[Operator Instructions] And for our first question, we go to James Hardiman with Wedbush Securities.

James Hardiman

Hi, good morning. Congrats on a strong start to the year here. So I wanted to peel back the layers a little bit. Mike, I think you talked about 50-50 units in ASP, I'm assuming that was speaking specifically to the new boat sales number. What was that new boat sales growth number in the quarter? I'm assuming it was better than the 16% just given the mix commentary that you had.

Michael McLamb

The new boat, no, it wasn't better in 16%, not in terms of units. It would have been around 10%, something like that James, for the quarter. Part of the driver is some larger units that we also sold in the quarter. In my commentary, the 50-50, I apologize. My commentary in the 50-50, that's new and used units merged together. It's what makes up the 50-50 growth, new was stronger than that overall.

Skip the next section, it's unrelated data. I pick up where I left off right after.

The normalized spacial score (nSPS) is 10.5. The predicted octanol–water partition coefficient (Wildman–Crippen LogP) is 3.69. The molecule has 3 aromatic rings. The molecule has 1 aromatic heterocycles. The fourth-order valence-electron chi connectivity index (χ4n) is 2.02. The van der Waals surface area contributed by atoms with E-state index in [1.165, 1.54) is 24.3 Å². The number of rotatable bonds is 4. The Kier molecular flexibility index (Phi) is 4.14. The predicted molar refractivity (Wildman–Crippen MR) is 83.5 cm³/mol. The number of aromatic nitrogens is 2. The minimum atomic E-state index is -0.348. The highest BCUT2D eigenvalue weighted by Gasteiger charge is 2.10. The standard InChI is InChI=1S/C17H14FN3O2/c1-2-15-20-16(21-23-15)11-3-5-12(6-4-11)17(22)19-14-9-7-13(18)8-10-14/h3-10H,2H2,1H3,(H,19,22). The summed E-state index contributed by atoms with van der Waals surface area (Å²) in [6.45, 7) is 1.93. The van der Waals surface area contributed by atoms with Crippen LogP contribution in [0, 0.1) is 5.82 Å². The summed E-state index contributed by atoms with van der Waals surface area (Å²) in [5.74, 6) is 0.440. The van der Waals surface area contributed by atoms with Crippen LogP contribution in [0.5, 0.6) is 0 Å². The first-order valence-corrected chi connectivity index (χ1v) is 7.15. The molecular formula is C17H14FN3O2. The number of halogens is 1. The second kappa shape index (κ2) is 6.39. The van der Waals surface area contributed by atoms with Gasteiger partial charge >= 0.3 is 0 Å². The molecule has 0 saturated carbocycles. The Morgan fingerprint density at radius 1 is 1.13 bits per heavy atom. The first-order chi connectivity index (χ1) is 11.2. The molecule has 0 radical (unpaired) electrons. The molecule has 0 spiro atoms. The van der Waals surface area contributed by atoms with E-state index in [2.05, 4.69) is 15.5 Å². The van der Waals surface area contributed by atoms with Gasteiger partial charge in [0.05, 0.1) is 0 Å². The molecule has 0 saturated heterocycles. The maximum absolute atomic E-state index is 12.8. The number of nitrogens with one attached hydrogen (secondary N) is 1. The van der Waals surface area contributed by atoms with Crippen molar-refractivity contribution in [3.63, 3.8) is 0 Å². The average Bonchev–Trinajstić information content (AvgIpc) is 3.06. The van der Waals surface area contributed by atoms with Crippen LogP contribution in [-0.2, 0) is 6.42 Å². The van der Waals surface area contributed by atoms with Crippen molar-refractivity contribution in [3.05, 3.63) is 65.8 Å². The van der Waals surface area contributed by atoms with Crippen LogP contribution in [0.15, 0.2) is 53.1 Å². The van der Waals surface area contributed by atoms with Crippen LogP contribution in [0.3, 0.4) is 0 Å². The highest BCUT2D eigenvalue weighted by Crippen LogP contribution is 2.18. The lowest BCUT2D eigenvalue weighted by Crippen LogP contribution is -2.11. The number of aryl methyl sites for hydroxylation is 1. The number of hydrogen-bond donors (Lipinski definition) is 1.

James Hardiman

Okay, and so new boat sales were up approximately 10% units and then ASP would get you to what, 20% in revenues or something like that?

Michael McLamb

No, it's still close to the 16%.

James Hardiman

Okay, got it. And then in terms of weather, it's always difficult to really say what the impact might have been. But maybe speak about some of the trends you're seeing in the different geographies in what you do business and maybe speak to the issue of pull forward, it's been a while since we've had favorable weather certainly in the March quarter. But I just want to make sure that we're not getting overly excited about the March quarter number and then get disappointed in some of the months to come.

Michael McLamb